Saudi Arabia says 80 percent of its ‘rehabilitated’ terrorists have not returned to terror, the Washington Post reports: It’s often argued that the people who commit acts of terrorism are troubled and vulnerable individuals. In Saudi Arabia, the government takes that thinking further: In 2004, it set up a high profile “rehabilitation” system for terrorists which hoped to deradicalize them through religious education and psychological counseling.
The goal is for these people to reenter mainstream society. Sometimes, however, they do not. This week, Maj. Gen. Mansour al-Turki, a spokesperson for the Interior Ministry, told reporters that some 12 percent of people who had been involved in the rehabilitation programs had relapsed and returned to activities related to terrorism, according to Arab News.
Turki said the country’s Mohammed Bin Naif Counseling and Care Center is now looking into ways to lower that number, although the government still felt that the program was overall a success. “Without the program, thousands of those who were released would have been exploited by terrorist organizations,” he explained.
Saudi Arabia isn’t the first country to try and rehabilitate terrorists; Its program followed earlier versions implemented in Singapore and Yemen. However, its well-financed system soon earned the plaudits of the international community. In 2008, British Prime Minister Gordon Brown shook the hands of two former al-Qaeda members who were in the program, and the United States looked to it as a model for Iraq and Saudi Arabia. [Continue reading…]
The Post’s headline says, “Saudi Arabia says 12 percent of its ‘rehabilitated’ terrorists have returned to terror” — as though any amount of recidivism represents a failure.
But rather than impose an unrealistic standard of success for an endeavor such as this, the more relevant context is the fact that it has long been evident that prisons in the Middle East and the West have long functioned as the preeminent schools of terrorism.
Prisons have served not only as places inside which violent ideologies can be promoted, but the widespread use of torture has itself been an unwitting instrument of radicalization.
The conventional wisdom among war critics is that ISIS is a product of the U.S. invasion and occupation of Iraq, but that’s only partially true. The more important ideological component for ISIS is its hostility towards Shias.
Yet neither hating the Shia nor the American occupation provided the glue for the creation of a radical organization. This came from bringing the individuals who formed the core of ISIS into one place where their ideological drives could be translated into a carefully planned and structured enterprise. That place was unintentionally provided by the U.S. government in the form of Camp Bucca.
Viewed from this perspective, the Saudi effort is a success merely by virtue of the fact that it exists.
In contrast, America’s treatment of suspected terrorists, at Camp Bucca, Guantanamo, Bagram and at CIA-run “black sites” have had little discernible success other than through the unintended effect of promoting more terrorism. And this doesn’t merely represent America’s failure in counterterrorism but more broadly a failure in the U.S. approach to law enforcement where the primary purpose of incarceration is punishment rather than rehabilitation.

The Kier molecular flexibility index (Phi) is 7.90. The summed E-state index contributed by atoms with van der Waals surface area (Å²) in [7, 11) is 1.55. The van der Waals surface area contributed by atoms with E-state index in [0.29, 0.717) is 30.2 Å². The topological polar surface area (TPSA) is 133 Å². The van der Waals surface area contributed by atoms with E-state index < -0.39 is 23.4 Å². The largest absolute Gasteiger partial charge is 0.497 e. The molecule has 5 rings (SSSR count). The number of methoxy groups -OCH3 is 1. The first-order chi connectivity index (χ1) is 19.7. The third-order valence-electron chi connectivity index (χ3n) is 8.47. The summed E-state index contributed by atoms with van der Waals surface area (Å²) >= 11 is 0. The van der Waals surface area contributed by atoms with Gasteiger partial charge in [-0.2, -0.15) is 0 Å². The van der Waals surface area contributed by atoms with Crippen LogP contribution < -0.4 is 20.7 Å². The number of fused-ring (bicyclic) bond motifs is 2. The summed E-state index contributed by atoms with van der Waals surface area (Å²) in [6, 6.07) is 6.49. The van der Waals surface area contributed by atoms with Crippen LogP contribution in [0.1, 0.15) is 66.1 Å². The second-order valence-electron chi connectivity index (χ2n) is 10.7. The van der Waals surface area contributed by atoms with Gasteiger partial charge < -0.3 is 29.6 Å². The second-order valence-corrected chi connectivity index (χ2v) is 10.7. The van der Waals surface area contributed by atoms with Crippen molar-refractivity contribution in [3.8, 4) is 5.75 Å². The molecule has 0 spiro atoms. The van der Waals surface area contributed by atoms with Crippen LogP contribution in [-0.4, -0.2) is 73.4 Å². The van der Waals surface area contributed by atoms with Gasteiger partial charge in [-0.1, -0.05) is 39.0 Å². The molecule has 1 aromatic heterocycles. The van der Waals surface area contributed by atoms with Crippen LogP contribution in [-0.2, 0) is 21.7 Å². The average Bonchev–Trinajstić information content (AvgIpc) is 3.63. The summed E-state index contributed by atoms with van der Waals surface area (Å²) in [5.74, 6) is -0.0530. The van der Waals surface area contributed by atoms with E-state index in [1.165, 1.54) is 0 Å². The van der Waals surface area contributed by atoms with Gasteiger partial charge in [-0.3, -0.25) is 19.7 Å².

American prisons here and overseas are first and foremost places where men get thrown away. The fact that this country has the largest prison population in the world — over 2 million prisoners — and almost 3% of the population under correctional supervision, is a social failure of staggering proportions. And the fact that two-thirds of prisoners after being released go on to commit further offenses shows that the American system of justice is broken.
It is broken for a simple reason. It’s foundation is a baseless assertion: that punishment deters crime. Stupid politicians pander to stupid voters with their promises of being tough on crime.
It hasn’t worked.
As in so many other ways, the United States could learn a great deal from Scandinavia. Contrasting the two approaches to running prisons, Doran Larson writes:
the most profound difference is that correctional officers fill both rehabilitative and security roles. Each prisoner has a “contact officer” who monitors and helps advance progress toward return to the world outside — a practice introduced to help officers avoid the damage experienced by performing purely punitive functions: stress, hypertension, alcoholism, suicide, and other job-related hazards that today plague American corrections officers, who have an average life expectancy of 59.
This is all possible because, throughout Scandinavia, criminal justice policy rarely enters political debate. Decisions about best practices are left to professionals in the field, who are often published criminologists and consult closely with academics. Sustaining the barrier between populist politics and results-based prison policy are media that don’t sensationalize crime — if they report it at all. And all of this takes place in nations with established histories of consensual politics, relatively small and homogenous populations, and the best social service networks in the world, including the best public education.
Which is to say, it’s impossible to have an effective justice system without also building a society based on social justice.
While the Saudis merit some praise for attempting to rehabilitate terrorists, they nevertheless are indisputably proponents of a multiplicity of the worst forms of social injustice on the planet.